Summary of early responses in our Illinois marching band state championship survey

In a partnership with Illinois Marching Online, Voxitatis launched a survey (please take it, if you haven’t already, here) that aims to assess the general inclination Illinois marching bands have toward participating in a state championship series or tournament sponsored by the Illinois High School Association (IHSA).

We learned Monday that IHSA is expected to survey its member schools in November to determine if at least 10 percent of them would participate in a state marching band championship. If their survey meets that number (about 80 schools), the IHSA executive board would presumably move forward with developing a state series in marching band, forming advisory committees and such.

On our survey, which is informal and non-binding, we have received so far only five responses from band directors. I asked Illinois band directors this question in 2009, and they were split down the middle: about half of them didn’t think a state championship was a good idea, and about half of them did. Based on a small number of responses, that hasn’t changed much. Furthermore, in the current survey, among directors who would like to see a state championship, many thought ironing out details between diverse marching bands in Illinois high schools would be an uphill battle.

Not only do bands in Illinois include several that use different marching styles—they don’t all play by the same rules, so judging one against the other could be problematic—but Illinois also has large suburban schools with lots of money, suburban schools that are in the red constantly and worried about their music programs in general, urban schools in Chicago, and schools in small towns and rural areas, where the issues are completely different.

“I think [smaller schools] are handicapped with less resources,” one director wrote.

Now, since IHSA has thrown its hat into the ring, most of the responses, including those two directors who think Illinois should have a state championship, worry that the IHSA might not be able to pull it off.

“IHSA has no background in running anything like this and if it is anything like Solo and Ensemble or Organizational Contest, it will be unorganized and not done to support the success of students,” one respondent wrote.

Consider what IHSA currently pays judges at Org and S and E. Nothing close to what real judges at a quality marching band contest pays to get quality judges. This is also about directors having the ability to choose where their students compete based on the needs of their programs. This entire idea will force directors into putting their kids into situations that may not be in their best educational interest. Marching band competition is about promoting success in your programs and therefore you should have the ability to choose where you go without any regulation or dictatorial decree from IHSA saying you go here and here and here just to have a “sanctioned” series of competitions.

Other directors, though, have a more positive opinion about the IHSA, but that might be the result of influence by school administrators. “Our administration is very ‘pro-IHSA’ on every level. I feel the expectation would be that we would participate in this event as well,” one of them wrote.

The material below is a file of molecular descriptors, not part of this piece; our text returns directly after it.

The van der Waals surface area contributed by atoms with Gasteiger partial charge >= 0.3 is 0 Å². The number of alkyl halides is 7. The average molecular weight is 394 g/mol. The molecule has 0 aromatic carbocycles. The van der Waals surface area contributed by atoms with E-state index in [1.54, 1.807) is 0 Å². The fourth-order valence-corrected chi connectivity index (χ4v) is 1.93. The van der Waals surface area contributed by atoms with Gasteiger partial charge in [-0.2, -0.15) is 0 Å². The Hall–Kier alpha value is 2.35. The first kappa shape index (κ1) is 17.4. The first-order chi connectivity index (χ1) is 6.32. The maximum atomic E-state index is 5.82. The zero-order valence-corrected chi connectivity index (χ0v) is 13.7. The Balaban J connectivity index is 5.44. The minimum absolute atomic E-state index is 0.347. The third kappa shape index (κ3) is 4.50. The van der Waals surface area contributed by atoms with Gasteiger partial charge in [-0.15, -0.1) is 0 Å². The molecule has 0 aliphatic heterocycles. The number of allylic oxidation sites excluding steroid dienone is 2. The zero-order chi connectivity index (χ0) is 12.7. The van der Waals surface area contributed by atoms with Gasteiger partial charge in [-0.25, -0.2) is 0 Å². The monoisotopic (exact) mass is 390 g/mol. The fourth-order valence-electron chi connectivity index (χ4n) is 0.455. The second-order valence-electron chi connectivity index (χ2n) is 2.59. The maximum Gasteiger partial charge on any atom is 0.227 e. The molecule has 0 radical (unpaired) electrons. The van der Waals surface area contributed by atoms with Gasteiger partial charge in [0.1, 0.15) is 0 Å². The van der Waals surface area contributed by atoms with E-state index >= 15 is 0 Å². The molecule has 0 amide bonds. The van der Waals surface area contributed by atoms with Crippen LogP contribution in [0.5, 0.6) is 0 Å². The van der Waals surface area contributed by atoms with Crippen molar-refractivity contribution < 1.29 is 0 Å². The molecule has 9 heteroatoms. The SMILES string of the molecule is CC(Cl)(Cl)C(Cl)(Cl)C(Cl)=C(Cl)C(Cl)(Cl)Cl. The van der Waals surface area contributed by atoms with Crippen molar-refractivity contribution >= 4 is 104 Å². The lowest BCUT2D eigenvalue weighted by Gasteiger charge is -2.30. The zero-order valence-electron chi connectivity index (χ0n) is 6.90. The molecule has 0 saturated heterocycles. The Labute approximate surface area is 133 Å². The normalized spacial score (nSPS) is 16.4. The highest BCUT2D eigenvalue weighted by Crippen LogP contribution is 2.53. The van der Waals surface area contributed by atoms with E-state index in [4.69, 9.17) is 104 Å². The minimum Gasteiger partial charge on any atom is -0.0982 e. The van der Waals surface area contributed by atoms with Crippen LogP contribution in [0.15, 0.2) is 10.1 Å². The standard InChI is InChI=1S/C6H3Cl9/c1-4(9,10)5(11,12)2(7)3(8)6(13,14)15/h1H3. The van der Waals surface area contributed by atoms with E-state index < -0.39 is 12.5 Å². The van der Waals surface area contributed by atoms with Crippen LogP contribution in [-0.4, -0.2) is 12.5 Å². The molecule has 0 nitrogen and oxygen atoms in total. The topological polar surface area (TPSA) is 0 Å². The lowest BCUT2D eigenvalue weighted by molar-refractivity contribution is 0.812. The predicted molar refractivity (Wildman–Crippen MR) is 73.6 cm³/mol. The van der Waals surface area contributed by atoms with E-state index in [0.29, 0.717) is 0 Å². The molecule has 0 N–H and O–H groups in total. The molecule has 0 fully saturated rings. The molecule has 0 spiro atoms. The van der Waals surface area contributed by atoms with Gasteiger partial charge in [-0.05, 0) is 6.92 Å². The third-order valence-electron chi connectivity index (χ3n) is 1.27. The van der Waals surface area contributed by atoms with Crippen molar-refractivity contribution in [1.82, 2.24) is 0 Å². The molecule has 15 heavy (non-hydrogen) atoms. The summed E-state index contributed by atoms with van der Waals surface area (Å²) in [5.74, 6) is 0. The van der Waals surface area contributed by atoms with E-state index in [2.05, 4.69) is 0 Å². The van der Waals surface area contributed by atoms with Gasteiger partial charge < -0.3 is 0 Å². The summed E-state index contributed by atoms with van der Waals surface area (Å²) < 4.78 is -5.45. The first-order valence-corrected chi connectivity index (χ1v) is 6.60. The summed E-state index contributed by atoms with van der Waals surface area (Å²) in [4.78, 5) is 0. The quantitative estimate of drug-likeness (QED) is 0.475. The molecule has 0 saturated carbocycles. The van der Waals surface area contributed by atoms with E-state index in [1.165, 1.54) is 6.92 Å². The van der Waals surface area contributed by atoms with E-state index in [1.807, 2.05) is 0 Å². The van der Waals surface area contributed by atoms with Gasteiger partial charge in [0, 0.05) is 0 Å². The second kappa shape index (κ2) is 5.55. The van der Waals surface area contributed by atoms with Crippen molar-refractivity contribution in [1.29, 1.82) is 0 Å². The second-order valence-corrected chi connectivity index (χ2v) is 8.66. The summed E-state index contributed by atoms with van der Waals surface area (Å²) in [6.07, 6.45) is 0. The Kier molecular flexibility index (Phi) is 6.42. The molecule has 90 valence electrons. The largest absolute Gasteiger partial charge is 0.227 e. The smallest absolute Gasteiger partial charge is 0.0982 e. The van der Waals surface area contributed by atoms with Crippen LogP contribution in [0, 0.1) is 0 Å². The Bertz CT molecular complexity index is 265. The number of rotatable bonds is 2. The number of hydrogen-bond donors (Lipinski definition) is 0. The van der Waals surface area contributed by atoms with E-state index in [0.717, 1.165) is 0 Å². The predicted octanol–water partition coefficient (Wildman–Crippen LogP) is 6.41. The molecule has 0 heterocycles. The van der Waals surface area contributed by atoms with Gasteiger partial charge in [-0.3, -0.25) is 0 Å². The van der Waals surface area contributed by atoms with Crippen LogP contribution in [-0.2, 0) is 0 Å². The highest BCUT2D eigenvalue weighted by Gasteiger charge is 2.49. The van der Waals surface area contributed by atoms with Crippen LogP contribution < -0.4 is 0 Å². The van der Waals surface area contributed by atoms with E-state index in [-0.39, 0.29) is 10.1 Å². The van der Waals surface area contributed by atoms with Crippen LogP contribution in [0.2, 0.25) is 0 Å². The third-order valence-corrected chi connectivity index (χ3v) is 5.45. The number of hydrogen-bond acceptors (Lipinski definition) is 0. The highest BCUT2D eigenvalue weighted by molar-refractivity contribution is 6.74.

To summarize responses from directors, two think there should be a state championship, one of whom said IMEA, as opposed to IHSA, should try to run the thing, and two others think there should not be a state series at all. One answered, “Not sure … IHSA doesn’t understand the music aspect with their policies. It’s just a bunch of ex-coaches at the helm trying to put a system in place with no regard to the actual activity.”

OK. Illinois already has a great many festivals that serve as pseudo-competitions. A grand champion is usually named at each of these, but none of them can lay claim to a state champion. And the quality of each of Illinois’s marching festivals varies considerably.

“I answer yes [to starting a state series], but that is mainly from the standpoint of a standardized set of rules in regards to classification and judging. Right now, it is not uncommon for a band to attend 4 contests and deal with 4 different classification systems and judging sheets,” one director wrote.

Another director who favored a state championship series wrote that it “would provide some sort of stability and consistency within the judging, ranking and classifications.”

That’s about all that can be summarized from the responses so far. Oh, I would be neglecting my duty as a reporter if I didn’t say that everyone who said they weren’t a director (parents, students, former students, etc.)—a whopping nine responses to date—said Illinois should sponsor and sanction a state championship. A few offered reasons:

“What’s not to like? Standardized scoring, a true idea of where the band ‘stacks up’ against other bands its size, a really good organized system. Of course Marian Catholic gets to run over its class,” one student wrote.

Organized? We can only hope any music “advisory committee” is good for the IHSA and it doesn’t run like solo and ensemble contest. Can’t argue about Marian Catholic running over its class, though. That sort of goes without saying. They have earned that distinction as being the only seven-time Grand National Champion at Bands of America, with no other school being even close. Like Michael Phelps winning more medals than any other Olympic athlete, Marian Catholic’s distinction at Bands of America may never fall.

About the Author

Paul Katula
Paul Katula is the executive editor of the Voxitatis Research Foundation, which publishes this blog. For more biographical information, see the About page.